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Gas Chromatographic Analysis of the Phyto-Constituents and the Assessment of the Anti-Microbial Properties of the Leave Extracts of Nigeria-Grown Gingko biloba

Kingsley Ubaoji, Onyeka Nwosu, Kingsley Agu, Kingsley Nwozor, Nma Ifedilichukwu, Antoinette Okaka
Journal of Scientific Research in Medical and Biological Sciences , Volume 1, pp 45-56; doi:10.47631/jsrmbs.v1i2.57

Abstract: Purpose: Gingko biloba (GB) leaves have been recognized for their therapeutic effects, dating back to traditional Chinese medicine where the ground leaves were used to treat several health problems. GB extracts are renowned for their medicinal properties in Asia, Europe and South America. However, GB leaves are rarely grown and used in Nigeria. In this study, we screened the phytochemical constituents and antimicrobial activities of GB leaves (aqueous and ethanol extracts) grown in Enugu, Enugu State, South East Nigeria. Study Design: Experimental Materials and Methods: Quantitative analyses of phytochemicals were done using gas chromatography while disk diffusion and broth dilution methods were used to determine the antimicrobial activities. Results: The phytochemical analysis of aqueous and ethanol extracts showed high quantity of flavonoids (anthocyanin, rutin, epicatechin, kaemferol and catechin), alkaloids (lunamarine and ribalindine) and saponin while the moderate quantity of steroids and terpenes, tannin and phenols were also observed. The phytochemical analysis also showed very little concentration of antinutrients (phytate and oxalate) in both extracts. The ethanol extract showed some degree of antibacterial and antifungal activities as observed from their zones of inhibition (mm). Activity was observed on gram-positive bacteria; Staphylococcusaureus (15.5+0.71mm) and less activity on gram-negative bacteria; Escherichia coli (10.5+1.41mm) and Pseudomonasaeruginosa (no activity). Also there was an activity on yeast; Candida albicans (16.5+0.71mm) and less activity on moulds; Penicilliumcyclopium (9+1.41mm) and Aspergillus fumigatus (no activity). The aqueous extract showed no antimicrobial activity on both bacteria and fungi. Conclusion: This study revealed the medicinal potentials of Ginkgo biloba leaves grown in Nigeria. The findings, therefore, will be useful for pharmaceutical industries and medical practice in Nigeria and beyond for the provision of good health to individuals.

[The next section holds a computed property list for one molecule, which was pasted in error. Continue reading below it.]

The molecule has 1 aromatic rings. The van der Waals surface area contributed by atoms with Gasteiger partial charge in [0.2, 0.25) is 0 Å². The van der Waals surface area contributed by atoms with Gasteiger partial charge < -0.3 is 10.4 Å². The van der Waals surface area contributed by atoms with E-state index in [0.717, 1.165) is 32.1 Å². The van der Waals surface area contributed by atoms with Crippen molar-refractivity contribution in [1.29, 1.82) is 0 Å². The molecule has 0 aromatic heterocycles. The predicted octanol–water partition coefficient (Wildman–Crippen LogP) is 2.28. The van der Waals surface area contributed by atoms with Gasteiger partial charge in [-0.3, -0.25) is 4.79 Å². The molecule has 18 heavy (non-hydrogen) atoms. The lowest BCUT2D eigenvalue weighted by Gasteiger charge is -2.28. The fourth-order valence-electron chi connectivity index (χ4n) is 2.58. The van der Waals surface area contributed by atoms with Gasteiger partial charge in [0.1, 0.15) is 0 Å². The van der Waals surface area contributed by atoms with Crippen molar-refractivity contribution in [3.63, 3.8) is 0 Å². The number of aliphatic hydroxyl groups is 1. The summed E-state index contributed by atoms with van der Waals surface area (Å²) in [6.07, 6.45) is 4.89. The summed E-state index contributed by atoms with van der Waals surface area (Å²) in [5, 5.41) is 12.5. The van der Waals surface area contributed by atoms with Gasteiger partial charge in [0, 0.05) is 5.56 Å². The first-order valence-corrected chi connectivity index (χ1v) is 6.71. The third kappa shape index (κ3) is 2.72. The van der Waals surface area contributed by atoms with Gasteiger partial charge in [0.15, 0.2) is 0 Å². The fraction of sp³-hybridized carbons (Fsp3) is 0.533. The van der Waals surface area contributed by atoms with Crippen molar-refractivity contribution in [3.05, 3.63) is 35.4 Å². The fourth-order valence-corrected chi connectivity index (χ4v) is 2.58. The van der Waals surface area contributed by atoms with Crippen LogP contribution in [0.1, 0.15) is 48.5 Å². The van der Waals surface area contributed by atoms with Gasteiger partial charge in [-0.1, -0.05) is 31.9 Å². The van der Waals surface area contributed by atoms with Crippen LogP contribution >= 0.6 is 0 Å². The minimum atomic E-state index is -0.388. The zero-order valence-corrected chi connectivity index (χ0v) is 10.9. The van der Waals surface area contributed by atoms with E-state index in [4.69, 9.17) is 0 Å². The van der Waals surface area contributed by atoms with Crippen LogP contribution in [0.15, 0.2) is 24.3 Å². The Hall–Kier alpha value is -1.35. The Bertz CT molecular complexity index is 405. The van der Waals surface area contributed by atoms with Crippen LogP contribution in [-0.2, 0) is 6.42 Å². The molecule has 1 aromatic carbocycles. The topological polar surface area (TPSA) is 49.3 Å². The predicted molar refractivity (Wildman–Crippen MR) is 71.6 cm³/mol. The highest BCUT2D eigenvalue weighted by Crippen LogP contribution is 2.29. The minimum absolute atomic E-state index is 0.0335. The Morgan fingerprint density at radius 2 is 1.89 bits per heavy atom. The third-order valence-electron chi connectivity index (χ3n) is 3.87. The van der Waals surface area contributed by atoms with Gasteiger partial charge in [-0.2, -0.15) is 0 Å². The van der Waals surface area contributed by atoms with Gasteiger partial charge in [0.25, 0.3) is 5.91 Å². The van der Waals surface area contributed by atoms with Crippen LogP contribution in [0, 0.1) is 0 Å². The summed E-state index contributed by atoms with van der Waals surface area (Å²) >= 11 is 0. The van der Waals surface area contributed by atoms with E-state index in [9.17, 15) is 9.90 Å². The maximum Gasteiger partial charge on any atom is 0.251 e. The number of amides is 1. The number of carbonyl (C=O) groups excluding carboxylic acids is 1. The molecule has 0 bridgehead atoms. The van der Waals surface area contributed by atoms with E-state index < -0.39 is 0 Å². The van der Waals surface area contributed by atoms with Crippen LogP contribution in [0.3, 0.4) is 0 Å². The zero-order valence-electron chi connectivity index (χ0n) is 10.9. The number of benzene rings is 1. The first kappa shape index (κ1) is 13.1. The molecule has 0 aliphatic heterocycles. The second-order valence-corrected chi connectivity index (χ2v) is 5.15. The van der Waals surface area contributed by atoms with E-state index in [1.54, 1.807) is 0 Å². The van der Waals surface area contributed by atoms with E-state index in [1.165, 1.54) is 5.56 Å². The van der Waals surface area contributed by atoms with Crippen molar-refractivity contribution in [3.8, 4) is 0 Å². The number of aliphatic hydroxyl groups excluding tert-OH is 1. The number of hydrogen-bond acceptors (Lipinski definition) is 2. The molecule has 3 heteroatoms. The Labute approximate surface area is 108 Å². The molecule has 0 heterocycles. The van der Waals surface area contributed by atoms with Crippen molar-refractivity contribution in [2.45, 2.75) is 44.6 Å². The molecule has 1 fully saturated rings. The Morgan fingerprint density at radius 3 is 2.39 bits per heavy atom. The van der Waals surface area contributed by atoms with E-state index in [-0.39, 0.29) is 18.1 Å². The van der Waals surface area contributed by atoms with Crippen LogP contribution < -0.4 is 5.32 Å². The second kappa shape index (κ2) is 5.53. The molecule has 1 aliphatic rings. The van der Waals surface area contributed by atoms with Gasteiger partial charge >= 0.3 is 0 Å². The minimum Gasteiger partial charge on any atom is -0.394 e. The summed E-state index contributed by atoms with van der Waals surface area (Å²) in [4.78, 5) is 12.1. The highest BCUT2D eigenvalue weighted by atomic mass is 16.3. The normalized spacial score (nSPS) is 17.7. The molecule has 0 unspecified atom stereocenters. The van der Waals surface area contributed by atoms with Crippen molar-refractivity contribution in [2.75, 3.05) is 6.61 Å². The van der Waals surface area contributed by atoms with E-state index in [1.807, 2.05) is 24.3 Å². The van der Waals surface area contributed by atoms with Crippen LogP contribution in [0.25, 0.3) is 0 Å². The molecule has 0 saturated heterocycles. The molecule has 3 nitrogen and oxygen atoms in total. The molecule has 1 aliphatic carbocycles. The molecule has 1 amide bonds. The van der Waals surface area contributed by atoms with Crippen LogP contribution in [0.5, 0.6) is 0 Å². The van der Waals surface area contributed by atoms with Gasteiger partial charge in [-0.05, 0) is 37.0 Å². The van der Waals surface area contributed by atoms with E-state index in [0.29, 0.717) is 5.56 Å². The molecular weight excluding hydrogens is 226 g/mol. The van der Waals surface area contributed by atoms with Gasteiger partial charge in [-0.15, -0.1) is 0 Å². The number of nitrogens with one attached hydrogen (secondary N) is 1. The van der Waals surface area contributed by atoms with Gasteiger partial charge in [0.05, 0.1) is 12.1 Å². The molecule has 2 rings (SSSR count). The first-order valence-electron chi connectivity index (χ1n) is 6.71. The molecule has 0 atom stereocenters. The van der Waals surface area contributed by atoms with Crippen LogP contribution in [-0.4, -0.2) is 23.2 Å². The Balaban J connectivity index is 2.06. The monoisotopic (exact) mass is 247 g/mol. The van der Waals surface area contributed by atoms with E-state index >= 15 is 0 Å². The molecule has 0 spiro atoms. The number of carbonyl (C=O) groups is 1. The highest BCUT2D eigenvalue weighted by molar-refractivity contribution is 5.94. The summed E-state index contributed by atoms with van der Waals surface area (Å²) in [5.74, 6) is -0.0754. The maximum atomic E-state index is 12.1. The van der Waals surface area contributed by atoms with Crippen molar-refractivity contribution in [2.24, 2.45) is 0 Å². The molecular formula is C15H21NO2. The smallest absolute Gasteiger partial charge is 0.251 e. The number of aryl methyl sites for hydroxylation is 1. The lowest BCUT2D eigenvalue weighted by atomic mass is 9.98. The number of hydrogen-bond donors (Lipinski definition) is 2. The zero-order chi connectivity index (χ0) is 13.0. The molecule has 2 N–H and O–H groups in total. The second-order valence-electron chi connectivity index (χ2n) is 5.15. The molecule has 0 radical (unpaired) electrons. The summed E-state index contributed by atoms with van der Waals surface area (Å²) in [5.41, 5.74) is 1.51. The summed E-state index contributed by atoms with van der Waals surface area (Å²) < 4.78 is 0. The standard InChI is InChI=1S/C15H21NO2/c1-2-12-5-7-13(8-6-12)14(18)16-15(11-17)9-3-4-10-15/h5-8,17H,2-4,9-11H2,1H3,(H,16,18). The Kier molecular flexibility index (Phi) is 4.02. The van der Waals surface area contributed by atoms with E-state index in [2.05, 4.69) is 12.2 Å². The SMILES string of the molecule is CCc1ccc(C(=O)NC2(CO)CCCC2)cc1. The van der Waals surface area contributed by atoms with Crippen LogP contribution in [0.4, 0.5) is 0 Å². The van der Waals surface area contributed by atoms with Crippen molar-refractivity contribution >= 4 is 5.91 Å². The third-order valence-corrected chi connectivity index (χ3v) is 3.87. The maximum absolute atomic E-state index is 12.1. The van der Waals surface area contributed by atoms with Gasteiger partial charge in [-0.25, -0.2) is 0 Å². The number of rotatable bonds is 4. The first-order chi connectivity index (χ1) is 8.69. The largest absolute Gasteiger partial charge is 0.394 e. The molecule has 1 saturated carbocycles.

Keywords: antimicrobial / Europe / leaves / medicinal / extracts / Biloba / Grown in Nigeria

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